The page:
London, U.K. --- (METERING.COM) --- November 1, 2007 – The J.D. Power and Associates 2007 UK Electricity and Gas Supplier Customer Satisfaction Study released today reveals that failure to communicate changes in pricing tariffs to consumers impacts customer satisfaction.
In the past year, the average annual domestic gas bill has decreased by 9 per cent-from £510.60 ($1020) in 2006 to £466.44 ($932) in 2007, while electricity bills for the same period have increased by 19 per cent-from £453.24 ($906) in 2006 to £540.84 ($1080) in 2007.
"Our research shows that communications around the many changes to price tariffs have strongly impacted levels of customer satisfaction," said Caspar Tearle, director of service industries research at J.D. Power and Associates. "However, the study finds that suppliers who inform their customers of any planned annual service fee adjustments all at once, rather than incrementally throughout the year, fare better in customer satisfaction, even if these service fees are increasing. Customers are more comfortable with this type of communication, as they believe they are better able to acclimatize and have a clearer view of their monthly household budgets."
The study also shows that companies should inform their customers well in advance of any fee adjustments, rather than leaving them to hear of changes through the media. Approximately 44 per cent of gas customers and 30 per cent of electricity customers report that they heard about pricing changes via the media or by word of mouth.
"Utility bills are cutting deeper into consumers' pockets and account for a larger proportion of monthly household budgets," said Tearle. "Gas and electricity suppliers could, therefore, increase customer satisfaction levels by giving customers information on how to reduce their monthly bills. However, fewer than one-third (28 per cent) of customers say they have received information from their gas supplier on how to do this, and this rate is even lower among electricity customers – 26 per cent."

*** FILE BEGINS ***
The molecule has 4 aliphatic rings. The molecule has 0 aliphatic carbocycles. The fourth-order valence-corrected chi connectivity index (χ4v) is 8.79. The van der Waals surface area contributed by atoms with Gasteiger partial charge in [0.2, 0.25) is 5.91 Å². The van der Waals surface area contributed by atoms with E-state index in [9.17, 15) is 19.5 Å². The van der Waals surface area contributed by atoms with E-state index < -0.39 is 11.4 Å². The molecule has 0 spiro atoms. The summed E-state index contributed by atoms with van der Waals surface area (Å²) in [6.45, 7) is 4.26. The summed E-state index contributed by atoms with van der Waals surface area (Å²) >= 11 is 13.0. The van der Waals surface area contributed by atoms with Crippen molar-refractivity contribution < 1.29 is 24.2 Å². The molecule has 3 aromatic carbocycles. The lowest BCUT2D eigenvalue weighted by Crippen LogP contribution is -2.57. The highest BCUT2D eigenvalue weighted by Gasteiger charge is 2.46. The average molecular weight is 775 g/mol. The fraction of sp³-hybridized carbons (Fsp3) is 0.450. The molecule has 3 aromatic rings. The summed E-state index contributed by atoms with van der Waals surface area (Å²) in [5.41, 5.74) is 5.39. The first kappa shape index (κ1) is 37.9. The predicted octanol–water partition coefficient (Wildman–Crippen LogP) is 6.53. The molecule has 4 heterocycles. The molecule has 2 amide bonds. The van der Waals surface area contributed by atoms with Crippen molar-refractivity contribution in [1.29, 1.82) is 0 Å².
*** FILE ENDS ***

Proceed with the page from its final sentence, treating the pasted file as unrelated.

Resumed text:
Many customers take advantage of various discount programs offered by their utility supplier in order to reduce their utility bills. Some key findings include:
- Nearly one in four (22 per cent) gas and electricity customers say they are interested in fixed-price contracts, and 7 per cent of gas customers and 5 per cent of electricity customers say they already have a contract that guarantees no price increases.
- Almost two-thirds of gas customers (59 per cent) receive a discount for taking both gas and electricity from their supplier, which is up from 47 per cent in 2006.
- More than one-half (58 per cent) of gas customers and 55 per cent of electricity customers receive a discount for paying by direct debit.
- Less than one-fifth (18 per cent) of gas customers and 17 per cent of electricity customers say they receive a discount for paying their utility bills promptly.
- Approximately 5 per cent of gas users and 6 per cent of electricity users receive a discount for submitting their own meter reading.
Scottish and Southern Energy ranks highest among gas suppliers for a second consecutive year with an index score of 662 on a 1,000-point scale. Scottish and Southern Energy performs particularly well in the areas of supply quality and reliability, price and value, image, billing and payment and customer service. Experiencing the largest improvement among suppliers examined in the study, EDF follows in the segment rankings, earning a score of 646 points and performing particularly well in billing and price and value.
Scottish and Southern Energy also ranks highest among electricity suppliers with an index score of 628, performing well in power quality and reliability, price and value, image, billing and payment and customer service. EDF Energy (606) and Powergen (606) tie to follow Scottish and Southern Energy in the electricity supplier ranking.
The 2007 UK Electricity and Gas Customer Satisfaction Study is based on 2,649 online interviews with domestic electricity customers and 2,655 online interviews with domestic gas customers throughout the UK.